The personal nature of matrimonial causes always carries with it emotions and personal feelings. Sometimes they tend to get nasty and a lot of dirty linens get washed before a stranger (Judicial Officers) and sometimes the public. This can be solved by use of ADR mechanisms as parties have the flexibility to choose an adjudicator or even the venue and procedure of solving the cases. The adversarial nature of litigation does not always help in dealing with underlying issues that often characterize matters of divorce and matrimonial causes.

What are the advantages of ADR as opposed to litigation in matrimonial causes? If ADR mechanism where to be embraced fully, this will help ease the backlog of cases and allow judges to deal with cases that cannot be solved through ADR. The judiciary has been dealing with the issue of backlog for a very long time and perhaps this proposal may help as part of the solution. This will also help in expanding the area of ADR hence more work for arbitrators and mediators

The other advantage is expeditious disposal of cases. The Constitution 2010 in article 159 is crafted with the maxim justice delayed is justice denied. It encourages the use of ADR and TDRM, mechanism. If parties to a matrimonial cause are allowed to do ADR, there are chances that the matters will be handled expeditiously. This is because matters such as the calendrers are controlled by few people as opposed to litigation. The rules of evidence and matters of trial are different. This is also advantageous for couples who do not want to be dragged down by divorce cases

Lastly, there is the issue of cost. This is however relative depending on the method of ADR those parties may choose. If it is to be done expeditiously, it may be cheaper and worth it as ADR has also the reputation of giving win-win results as opposed to litigation which is adversarial in nature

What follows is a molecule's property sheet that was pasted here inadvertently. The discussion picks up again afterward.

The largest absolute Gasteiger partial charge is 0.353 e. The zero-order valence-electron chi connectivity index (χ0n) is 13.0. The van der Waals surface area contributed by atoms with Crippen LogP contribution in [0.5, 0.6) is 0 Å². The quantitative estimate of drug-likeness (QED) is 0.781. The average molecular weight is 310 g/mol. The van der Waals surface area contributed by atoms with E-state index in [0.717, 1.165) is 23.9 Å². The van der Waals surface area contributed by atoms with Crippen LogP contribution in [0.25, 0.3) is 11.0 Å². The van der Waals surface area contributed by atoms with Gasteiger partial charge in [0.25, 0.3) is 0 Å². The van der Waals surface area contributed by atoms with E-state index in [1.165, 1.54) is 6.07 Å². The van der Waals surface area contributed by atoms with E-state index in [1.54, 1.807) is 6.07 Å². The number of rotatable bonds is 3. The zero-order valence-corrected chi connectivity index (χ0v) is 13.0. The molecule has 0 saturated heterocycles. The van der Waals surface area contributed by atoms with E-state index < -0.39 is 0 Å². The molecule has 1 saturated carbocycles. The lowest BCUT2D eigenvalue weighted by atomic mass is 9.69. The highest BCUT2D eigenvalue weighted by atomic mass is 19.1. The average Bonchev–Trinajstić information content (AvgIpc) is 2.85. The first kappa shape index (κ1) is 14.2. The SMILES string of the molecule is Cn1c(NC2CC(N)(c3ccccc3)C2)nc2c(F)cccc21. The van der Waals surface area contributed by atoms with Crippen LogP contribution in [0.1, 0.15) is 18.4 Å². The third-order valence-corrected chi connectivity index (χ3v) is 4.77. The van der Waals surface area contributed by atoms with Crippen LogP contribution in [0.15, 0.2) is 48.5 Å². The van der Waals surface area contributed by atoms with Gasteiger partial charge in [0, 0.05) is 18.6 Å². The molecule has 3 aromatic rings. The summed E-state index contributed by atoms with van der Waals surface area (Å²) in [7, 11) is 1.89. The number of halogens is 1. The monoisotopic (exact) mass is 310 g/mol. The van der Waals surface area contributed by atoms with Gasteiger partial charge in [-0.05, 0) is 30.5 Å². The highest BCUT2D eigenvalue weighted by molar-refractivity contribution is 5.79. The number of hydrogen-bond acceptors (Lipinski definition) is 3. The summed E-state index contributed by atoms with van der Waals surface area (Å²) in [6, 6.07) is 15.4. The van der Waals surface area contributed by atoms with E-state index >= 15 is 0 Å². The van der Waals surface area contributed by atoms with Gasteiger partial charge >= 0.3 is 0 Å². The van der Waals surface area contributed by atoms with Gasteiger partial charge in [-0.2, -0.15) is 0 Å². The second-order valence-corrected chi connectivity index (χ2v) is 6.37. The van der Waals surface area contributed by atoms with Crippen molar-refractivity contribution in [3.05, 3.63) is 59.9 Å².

In conclusion, the only thing that may work against embracing ADR fully in matrimonial causes is the feeling that it may be abused and therefore break the public policy that frowns upon divorce. This argument is however a see-saw as ADR may also be very instrumental in maintaining the public policy

By:Ouma Kizito Ajuong- Advocate



“We hold these truths to be self-evident, that all men are created equal, that they are endowed by their creator with certain unalienable rights that among these are life, liberty and the pursuit of happiness”

The brief facts of the case are that Ms. Wanuri Kahiu, the writer, director and co-producer of Rafiki sued KFCB and its boss Ezekiel Mutua for banning the film Rafiki. This film was banned for promoting lesbianism and homosexuality in Kenya.. Rafiki is a love story about two teenage girls who develop a romantic relationship which is opposed to their community and family. The High Court temporarily lifted the ban to allow the film to be considered for an award at the Oscars. This has however been received with mixed feelings. Mr. Mutua for instance termed the film a tragedy and a shame that cannot define the Kenyan culture.  He insisted that gayism was not Kenya’s way of life.

KCPF which is a Christian organization has also had something to say. They contended that 80% of Kenya’s population is Christian. They further state that it is a matter of family which is defined and protected by the State. In reference to the Constitution, they insist that homosexuality or gayism is illegal.

These submissions can however be contrasted with the reality. As much as Kenya claims to be moral and Christian, the traffic on Rafiki film after the ban was temporarily lifted is amazing. The film has also apparently done so well hence attracting the nomination for the award. This article seeks to find out whether the ban of the film Rafiki is moral or hypocritical?

Morality and the Law

One common definition of morality is principles concerning the distinction of what is right and wrong or bad and good. The: “goodness” or “badness” of behaviour boils down to its acceptability. In other words, morality is something amorphous that is only defined by a people. Law on the other hand is a derivative of political authority. The Law which is enforced by the State is but a command from a sovereign. There are therefore points of convergence and divergence between these two.  Plato, for example, explains the idea of true justice which is closer to morality, as distinguished from justice which is apparently merely dependant on human reason. Law therefore can be moral or even be immoral